Payday loans typically run for two weeks or less and can be offered for as little as $100 up to $1,000. Research shows that while these loans are often advertised as helping borrowers weather the occasional financial crisis, clients often take out new payday loans to pay off old ones. A 2009 study by the nonprofit Center for Responsible Lending found that 76 percent of these loans go to customers who need new money to pay off an existing payday loan.

The Williams experiment also followed this pattern.

“I’d commute to work and get paid a month as a teacher,” Williams recalls. “I needed the gas money to last until the next pay period. By the end, I had about nine checks submitted from five or six locations in three different cities.”

When her first $200 loan came due, she said she went to the lender to pay it off, but ended up increasing the loan to $400, with $487.50 being paid off. If she is required to pay it off in a month, the interest rate translates to 264 percent annually.

Little do you know, once you have the money, it’s hard to get out,” Williams said. “A normal person can’t pay them.”

silent battle

Besides the six-week personal finance course that Jennifer Williams received, Southern Bancorp provides other financial outreach and advisory programs. The bank offers tips on saving for a home purchase and how to make the best use of tax refunds.

“A tax refund is often the biggest check a low-income person gets, so we encourage them to save a portion,” said Darren Williams.

Darren Williams.NBC News

Southern Bancorp’s focus is helping people of color build wealth: 80 percent of new participants in its advisory programs have been black, for example. Southern Bancorp also offers a program that matches savings for low-income clients — earmarked for home, small business, or college tuition — with federal funds of up to $2,000 per person. Among the participants in 108 such programs, 96 percent were black.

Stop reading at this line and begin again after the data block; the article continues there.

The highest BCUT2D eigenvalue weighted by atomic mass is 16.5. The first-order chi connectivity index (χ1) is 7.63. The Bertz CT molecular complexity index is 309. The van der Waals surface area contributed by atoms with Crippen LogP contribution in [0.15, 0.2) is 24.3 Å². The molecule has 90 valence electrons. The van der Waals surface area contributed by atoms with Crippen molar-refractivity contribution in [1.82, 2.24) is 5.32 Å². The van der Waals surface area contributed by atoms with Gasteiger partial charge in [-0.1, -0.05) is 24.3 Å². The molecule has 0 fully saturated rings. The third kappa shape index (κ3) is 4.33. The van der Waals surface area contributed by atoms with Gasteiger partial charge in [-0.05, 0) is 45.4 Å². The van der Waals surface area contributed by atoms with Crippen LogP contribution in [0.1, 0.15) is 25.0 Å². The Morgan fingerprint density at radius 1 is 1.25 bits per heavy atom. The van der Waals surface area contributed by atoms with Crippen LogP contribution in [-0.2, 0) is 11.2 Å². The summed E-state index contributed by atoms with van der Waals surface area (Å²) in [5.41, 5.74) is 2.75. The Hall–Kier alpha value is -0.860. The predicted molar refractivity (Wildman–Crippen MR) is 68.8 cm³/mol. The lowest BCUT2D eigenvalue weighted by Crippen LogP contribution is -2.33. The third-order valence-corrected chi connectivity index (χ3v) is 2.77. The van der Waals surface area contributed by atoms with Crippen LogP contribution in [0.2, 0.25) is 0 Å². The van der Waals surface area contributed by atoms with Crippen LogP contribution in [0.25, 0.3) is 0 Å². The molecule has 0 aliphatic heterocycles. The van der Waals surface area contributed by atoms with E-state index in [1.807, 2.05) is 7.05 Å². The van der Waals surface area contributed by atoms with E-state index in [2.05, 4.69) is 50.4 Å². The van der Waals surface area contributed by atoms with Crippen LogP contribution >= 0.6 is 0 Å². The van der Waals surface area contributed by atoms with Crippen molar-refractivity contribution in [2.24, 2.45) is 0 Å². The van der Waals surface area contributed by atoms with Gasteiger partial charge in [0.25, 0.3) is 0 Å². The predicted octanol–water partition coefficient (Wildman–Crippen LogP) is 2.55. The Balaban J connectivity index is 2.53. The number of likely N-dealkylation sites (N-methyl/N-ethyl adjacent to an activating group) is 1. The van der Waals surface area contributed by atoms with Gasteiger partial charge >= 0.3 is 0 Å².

Having learned to budget and spend carefully, Jennifer Williams said she is now in a much better place.

“I just paid for my car recently, so this weight is losing me,” she said. “I pay all my bills, live comfortably, and have no financial stress. Things are really good.”

However, she said her involvement with payday lenders had a negative impact.

“that they She said, “It preys on the weak, the hopeless, and the weak.” “It was an emotionally exhausting, silent battle I was fighting.”

Nearly 20 states have enacted laws to rein in everyday lending. The most recent was Hawaii, which last year capped annual interest rates on payday loans at 36 percent and allowed borrowers to pay off early without a penalty. Prior to the law change, a borrower who took out a $300 loan for two months could pay $210 in finance charges; That fee is now $74, according to an analysis by the Pew Charitable Trusts, a nonprofit organization.

Payday lenders claim that restrictions on these loans, such as capping interest rates or imposing an outright ban on them, end up hurting consumers, as they create problems such as bank overdraft fees when checks bounce and even bankruptcy.

But Lauren Saunders, associate director of the National Center for Consumer Law, a nonprofit that advocates for consumers, said research shows borrowers find better alternatives when states rein in payday lenders.

“In places that are doing nothing to suppress it, payday lending is booming like never before,” Saunders said.

While government stimulus checks and tax credits during the Covid-19 pandemic have helped borrowers reduce their reliance on payday loans, these programs are now ending.

“Payday lending is picking up again,” Saunders said. “Unfortunately, it is very easy to take advantage of people who cannot pay their salaries.”

Meanwhile, the Consumer Financial Protection Bureau said it was following up on the lenders’ problems.

“We know that these loans can be very harmful, and we have serious and significant concerns about business models in which borrowers fail,” said Zexta Martinez, its deputy principal. “The CFPB will be vigilant and take action where we see violations.”